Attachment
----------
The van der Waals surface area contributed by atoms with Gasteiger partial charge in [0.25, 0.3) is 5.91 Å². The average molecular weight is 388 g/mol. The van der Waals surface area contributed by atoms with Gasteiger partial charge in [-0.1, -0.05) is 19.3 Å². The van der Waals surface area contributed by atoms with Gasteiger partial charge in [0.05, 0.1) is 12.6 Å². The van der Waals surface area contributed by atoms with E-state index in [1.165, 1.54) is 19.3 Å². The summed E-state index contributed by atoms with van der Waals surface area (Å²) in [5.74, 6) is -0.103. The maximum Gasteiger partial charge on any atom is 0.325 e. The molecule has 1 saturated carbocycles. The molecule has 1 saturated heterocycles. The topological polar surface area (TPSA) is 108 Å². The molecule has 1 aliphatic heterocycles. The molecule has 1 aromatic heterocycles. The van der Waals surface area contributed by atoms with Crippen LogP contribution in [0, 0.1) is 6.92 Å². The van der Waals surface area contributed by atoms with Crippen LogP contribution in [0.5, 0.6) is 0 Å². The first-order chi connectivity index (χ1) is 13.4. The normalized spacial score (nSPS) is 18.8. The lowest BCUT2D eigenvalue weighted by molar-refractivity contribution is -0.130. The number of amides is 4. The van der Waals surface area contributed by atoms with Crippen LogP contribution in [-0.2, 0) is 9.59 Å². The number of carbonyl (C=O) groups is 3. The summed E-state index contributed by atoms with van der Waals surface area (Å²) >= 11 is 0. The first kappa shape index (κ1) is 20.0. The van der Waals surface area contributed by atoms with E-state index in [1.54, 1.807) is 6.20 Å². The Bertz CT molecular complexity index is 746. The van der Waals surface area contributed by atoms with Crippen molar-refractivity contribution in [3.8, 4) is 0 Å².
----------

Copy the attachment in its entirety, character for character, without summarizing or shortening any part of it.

The van der Waals surface area contributed by atoms with Gasteiger partial charge in [0.25, 0.3) is 5.91 Å². The average molecular weight is 388 g/mol. The van der Waals surface area contributed by atoms with Gasteiger partial charge in [-0.1, -0.05) is 19.3 Å². The van der Waals surface area contributed by atoms with Gasteiger partial charge in [0.05, 0.1) is 12.6 Å². The van der Waals surface area contributed by atoms with E-state index in [1.165, 1.54) is 19.3 Å². The summed E-state index contributed by atoms with van der Waals surface area (Å²) in [5.74, 6) is -0.103. The maximum Gasteiger partial charge on any atom is 0.325 e. The molecule has 1 saturated carbocycles. The molecule has 1 saturated heterocycles. The topological polar surface area (TPSA) is 108 Å². The molecule has 1 aliphatic heterocycles. The molecule has 1 aromatic heterocycles. The van der Waals surface area contributed by atoms with Crippen LogP contribution in [0, 0.1) is 6.92 Å². The van der Waals surface area contributed by atoms with Crippen LogP contribution in [0.5, 0.6) is 0 Å². The first-order chi connectivity index (χ1) is 13.4. The normalized spacial score (nSPS) is 18.8. The lowest BCUT2D eigenvalue weighted by molar-refractivity contribution is -0.130. The number of amides is 4. The van der Waals surface area contributed by atoms with Crippen LogP contribution in [-0.2, 0) is 9.59 Å². The number of carbonyl (C=O) groups is 3. The summed E-state index contributed by atoms with van der Waals surface area (Å²) >= 11 is 0. The first kappa shape index (κ1) is 20.0. The van der Waals surface area contributed by atoms with E-state index in [1.54, 1.807) is 6.20 Å². The Bertz CT molecular complexity index is 746. The van der Waals surface area contributed by atoms with Crippen molar-refractivity contribution in [3.8, 4) is 0 Å².